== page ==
- Visualisation of camera movements can help to create the most suitable look for the scene. It was interesting to see the demo by Matt Workman. In his example, a character crosses the road and enters a building - and you can achieve equally interesting but completely different looks by using tripod, dolly/slide and crane.
- With all the methods of camera movement (handheld, tripods, dolly, tracks, rigs, steady cam etc), you actually can work from the emotion of the scene to choose what works best. Some of the advice given is that:
- Dollying into the character is good to show emotion (e.g. showing somebody falling in love). You show the movement through space and perspective, and can even pass something on the way to get closer.
- Zooming in is good to demonstrate the thinking, idea generation process. Zooming works well when you are looking into the mind and eyes of the person.
- Leaving the camera still/lazy on tripod can work well when actors are active in the frame.
- Be experimental with your framing - sometimes unconventional composition can add character to the film (e.g. introducing the character for the first time in an unconventional (e.g. upside down) frame that focuses on the environment rather than the character himself might better drag the viewer into the story)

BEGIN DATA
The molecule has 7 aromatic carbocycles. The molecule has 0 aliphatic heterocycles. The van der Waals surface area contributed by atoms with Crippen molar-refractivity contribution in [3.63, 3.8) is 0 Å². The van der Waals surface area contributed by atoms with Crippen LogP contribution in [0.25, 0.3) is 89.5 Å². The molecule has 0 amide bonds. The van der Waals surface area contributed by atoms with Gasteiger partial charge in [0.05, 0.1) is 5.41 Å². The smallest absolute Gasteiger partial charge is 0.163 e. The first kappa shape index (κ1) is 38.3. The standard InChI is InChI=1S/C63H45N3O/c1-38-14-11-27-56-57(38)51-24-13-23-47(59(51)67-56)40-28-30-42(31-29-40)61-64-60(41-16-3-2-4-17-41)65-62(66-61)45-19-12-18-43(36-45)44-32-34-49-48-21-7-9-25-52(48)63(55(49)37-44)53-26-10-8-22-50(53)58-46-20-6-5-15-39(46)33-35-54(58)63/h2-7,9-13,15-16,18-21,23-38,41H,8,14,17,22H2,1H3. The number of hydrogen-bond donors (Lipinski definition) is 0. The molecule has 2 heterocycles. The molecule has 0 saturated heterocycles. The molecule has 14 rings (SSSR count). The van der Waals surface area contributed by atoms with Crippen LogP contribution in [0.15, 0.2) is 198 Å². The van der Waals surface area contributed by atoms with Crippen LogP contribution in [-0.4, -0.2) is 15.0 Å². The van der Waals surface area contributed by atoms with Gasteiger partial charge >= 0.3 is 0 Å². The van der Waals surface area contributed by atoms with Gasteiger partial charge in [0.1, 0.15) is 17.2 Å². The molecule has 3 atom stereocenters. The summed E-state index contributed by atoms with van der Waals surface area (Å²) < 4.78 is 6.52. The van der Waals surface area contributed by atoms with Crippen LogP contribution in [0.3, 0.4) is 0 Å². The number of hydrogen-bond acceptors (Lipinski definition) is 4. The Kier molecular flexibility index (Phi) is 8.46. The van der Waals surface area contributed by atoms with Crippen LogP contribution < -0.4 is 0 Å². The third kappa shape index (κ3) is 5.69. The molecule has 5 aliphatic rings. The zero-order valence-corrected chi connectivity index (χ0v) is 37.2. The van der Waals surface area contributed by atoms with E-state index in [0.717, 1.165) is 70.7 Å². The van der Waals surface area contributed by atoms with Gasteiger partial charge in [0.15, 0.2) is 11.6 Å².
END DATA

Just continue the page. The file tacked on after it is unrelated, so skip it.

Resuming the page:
- Think what works better for the scene - subjective interpretation (when you show character, and then his point of view) or objective interpretation (nobody’s point of view)
- When reviewing shots, it is worth reviewing all aspects of physical operating - focus, framing, focal length, distance to subject, f-stops, lenses, etc. Sometimes it is worth experimenting to find the right look for the scene, so don’t be afraid to change the set up (provided you have time for it).
2. Kevin Shahinian - my Inspiration
Now I want to talk about the presentation that inspired me.
How many times have you heard that if you want to make a serious career in film industry, you should avoid doing commercial work, and, as a cinematographer, if you are doing weddings, then you are at the bottom of your profession? Well, Kevin Shahinian proved it wrong.